Shine a Light of Critical Hope & Sustain Hope
As I prepare for a reading group that I’m co-leading with a colleague for the book titled, “Learning as a Way of Leading: Lessons from the Struggle for Social Justice,” I found myself reflecting on the construct of HOPE. One of the chapters in the book dives deeper into various versions of HOPE, naive HOPE and critical HOPE.
Naive HOPE is “a weak form of HOPE, is inattentive to how disorienting despair can be and unappreciative of how much must be done to overcome injustice” (Preskill & Brookfield, 2009, p. 171).
Critical HOPE “demands that leaders take up the most difficult challenges, explore the most sensitive subjects, and raise the most daring questions”. (Preskill & Brookfield, 2009, p. 173)
This is only the beginning of this conversation for me, my HOPE (no pun intended), is to discuss this again in the future, however, I need more time to read and learn more about the construct. I must address that only this past week did I start diving deeper into learning more about HOPE. I have much more to learn and I encourage you to learn along with me.
As the book title says: LEARNING IS A WAY OF LEADING. To be a leader and to exhibit leadership one must continue the learning journey.
Daily we see through various mediums injustices throughout the world, from abuse to racism to poverty to gender inequality and on and on and on.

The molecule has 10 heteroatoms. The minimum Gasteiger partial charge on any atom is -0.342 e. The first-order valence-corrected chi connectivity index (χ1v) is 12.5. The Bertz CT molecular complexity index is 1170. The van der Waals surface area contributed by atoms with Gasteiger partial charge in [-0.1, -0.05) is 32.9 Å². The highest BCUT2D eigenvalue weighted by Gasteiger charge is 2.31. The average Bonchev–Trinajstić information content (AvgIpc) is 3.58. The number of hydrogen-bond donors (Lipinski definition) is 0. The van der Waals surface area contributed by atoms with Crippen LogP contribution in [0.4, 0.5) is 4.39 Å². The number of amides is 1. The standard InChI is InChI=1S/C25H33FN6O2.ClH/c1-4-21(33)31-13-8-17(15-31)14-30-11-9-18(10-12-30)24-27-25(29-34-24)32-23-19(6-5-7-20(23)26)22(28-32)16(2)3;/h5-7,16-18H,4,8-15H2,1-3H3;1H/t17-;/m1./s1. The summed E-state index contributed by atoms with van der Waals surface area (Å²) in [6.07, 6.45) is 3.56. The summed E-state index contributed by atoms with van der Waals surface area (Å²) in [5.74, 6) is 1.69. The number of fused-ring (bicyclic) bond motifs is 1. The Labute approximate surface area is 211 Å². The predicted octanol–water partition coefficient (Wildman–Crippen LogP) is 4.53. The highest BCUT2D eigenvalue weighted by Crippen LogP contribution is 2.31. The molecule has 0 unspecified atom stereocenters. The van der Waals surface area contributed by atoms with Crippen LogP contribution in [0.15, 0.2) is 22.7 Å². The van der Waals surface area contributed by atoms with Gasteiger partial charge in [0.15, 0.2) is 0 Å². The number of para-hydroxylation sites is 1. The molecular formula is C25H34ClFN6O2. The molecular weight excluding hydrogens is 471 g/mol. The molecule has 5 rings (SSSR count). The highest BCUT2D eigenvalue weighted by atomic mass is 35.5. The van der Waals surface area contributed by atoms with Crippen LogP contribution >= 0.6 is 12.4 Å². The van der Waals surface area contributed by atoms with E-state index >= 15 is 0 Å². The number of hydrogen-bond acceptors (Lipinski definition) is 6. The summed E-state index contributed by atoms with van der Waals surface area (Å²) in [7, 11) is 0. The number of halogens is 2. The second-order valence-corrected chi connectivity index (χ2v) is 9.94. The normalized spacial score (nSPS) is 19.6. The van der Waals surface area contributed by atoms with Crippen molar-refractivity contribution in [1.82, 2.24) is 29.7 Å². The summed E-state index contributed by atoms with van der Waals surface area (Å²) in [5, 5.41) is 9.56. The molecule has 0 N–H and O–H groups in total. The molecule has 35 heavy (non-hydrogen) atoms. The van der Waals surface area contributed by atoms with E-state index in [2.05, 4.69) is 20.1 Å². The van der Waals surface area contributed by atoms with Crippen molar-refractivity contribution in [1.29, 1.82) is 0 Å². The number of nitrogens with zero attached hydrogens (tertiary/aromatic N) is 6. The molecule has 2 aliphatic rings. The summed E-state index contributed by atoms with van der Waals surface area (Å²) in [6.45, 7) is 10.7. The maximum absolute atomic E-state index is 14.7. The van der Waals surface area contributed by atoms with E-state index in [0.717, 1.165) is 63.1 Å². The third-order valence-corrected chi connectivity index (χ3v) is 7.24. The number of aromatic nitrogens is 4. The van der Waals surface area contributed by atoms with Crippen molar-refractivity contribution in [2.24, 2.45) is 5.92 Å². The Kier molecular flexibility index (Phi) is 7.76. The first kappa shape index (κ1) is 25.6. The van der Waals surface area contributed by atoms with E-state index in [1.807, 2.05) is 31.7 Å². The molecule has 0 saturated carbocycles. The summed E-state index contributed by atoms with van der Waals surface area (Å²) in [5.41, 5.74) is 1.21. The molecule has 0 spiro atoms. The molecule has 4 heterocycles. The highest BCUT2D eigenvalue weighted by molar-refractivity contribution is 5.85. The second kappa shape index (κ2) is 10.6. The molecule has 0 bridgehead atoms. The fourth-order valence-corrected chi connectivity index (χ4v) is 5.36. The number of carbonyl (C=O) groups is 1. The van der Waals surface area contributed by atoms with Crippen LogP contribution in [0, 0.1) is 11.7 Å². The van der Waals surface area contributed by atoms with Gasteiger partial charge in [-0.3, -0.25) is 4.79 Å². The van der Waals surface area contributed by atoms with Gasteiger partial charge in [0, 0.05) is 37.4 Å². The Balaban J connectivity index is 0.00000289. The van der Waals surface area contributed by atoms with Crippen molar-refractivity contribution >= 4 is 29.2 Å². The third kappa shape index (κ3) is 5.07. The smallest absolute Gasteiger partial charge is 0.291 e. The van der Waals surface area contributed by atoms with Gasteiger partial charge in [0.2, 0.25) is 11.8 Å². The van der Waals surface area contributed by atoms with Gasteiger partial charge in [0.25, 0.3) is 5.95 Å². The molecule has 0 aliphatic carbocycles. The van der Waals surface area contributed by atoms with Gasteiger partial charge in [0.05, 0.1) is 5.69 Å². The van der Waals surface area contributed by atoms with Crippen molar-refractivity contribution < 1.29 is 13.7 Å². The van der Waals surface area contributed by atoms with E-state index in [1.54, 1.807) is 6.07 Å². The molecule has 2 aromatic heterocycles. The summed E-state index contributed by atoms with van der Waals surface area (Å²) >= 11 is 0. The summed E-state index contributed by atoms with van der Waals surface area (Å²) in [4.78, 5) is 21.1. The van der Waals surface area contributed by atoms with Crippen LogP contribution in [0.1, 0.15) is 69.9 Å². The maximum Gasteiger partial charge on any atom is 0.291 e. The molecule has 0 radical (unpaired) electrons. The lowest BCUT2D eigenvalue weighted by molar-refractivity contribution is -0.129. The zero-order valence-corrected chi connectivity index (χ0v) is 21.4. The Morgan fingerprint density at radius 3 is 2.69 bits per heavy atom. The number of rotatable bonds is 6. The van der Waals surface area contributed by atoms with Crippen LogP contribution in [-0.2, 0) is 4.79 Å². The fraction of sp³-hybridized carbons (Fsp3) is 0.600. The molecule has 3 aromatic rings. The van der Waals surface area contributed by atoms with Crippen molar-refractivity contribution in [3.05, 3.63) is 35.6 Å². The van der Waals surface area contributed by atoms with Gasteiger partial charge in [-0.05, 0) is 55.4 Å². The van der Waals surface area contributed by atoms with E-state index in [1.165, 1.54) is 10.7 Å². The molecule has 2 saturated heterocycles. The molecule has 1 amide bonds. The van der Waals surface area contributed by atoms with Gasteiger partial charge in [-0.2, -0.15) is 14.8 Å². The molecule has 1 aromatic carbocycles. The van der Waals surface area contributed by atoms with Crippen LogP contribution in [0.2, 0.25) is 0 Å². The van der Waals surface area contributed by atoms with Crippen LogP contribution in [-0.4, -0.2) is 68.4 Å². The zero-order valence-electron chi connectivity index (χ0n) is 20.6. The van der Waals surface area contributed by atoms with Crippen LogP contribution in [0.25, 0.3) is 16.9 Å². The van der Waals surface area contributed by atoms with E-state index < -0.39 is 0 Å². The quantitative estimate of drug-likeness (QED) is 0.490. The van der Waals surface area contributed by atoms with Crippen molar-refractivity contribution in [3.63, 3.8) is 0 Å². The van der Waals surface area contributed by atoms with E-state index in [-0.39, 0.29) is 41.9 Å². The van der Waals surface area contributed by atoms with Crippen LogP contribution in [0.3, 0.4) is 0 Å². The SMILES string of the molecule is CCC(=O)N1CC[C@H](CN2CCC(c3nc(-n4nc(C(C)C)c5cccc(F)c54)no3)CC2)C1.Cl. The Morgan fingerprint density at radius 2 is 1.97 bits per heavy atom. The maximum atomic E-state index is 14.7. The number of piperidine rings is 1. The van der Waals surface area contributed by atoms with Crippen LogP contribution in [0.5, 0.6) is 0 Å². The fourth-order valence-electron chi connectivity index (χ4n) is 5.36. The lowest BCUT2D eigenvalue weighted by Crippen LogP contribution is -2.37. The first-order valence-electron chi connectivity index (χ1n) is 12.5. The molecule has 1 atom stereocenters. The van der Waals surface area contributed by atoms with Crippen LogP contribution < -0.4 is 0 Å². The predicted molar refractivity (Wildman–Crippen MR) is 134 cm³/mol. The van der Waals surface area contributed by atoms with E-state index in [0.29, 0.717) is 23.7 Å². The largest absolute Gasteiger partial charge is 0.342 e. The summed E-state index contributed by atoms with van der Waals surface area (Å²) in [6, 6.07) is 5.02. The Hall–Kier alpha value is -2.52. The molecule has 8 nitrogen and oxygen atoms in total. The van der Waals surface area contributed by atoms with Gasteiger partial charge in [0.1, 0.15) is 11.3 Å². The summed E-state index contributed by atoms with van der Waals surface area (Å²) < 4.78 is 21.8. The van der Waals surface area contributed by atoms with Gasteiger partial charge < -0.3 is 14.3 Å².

Why does having HOPE sometimes feel like it quickly can turn to despair, disappointment or frustration (Solnit, 2004)?
Have you ever felt as though any efforts you make aren’t making a dent in a problem you are trying to help solve?
For a few minutes, I want you to step away from what you might have seen on television or your social media feed and think about what gives you HOPE. How do you spread HOPE to others? Are you willing to explore a more sensitive subject and raise a daring question? If so, what would that subject be and what questions would you ask?
Examples of HOPE are happening around us every day, through small acts of kindness, advocacy efforts in our community, and creation of programs contributing to positive change.
In Learning as a Way of Leading, chapter 9 discusses learning to sustain HOPE in the face of struggle.
A leader wanting to shine a light of critical HOPE and sustain HOPE might (Preskill & Brookfield, 2009, bullets adapted from p. 177):
It takes a community full of HOPE, not naïve but critical HOPE to sustain HOPE and for us to live a journey of a fruitful life.
“The ultimate measure of a man is not where he stands in moments of comfort and convenience, but where he stands at times of challenge and controversy.” - Martin Luther King, Jr.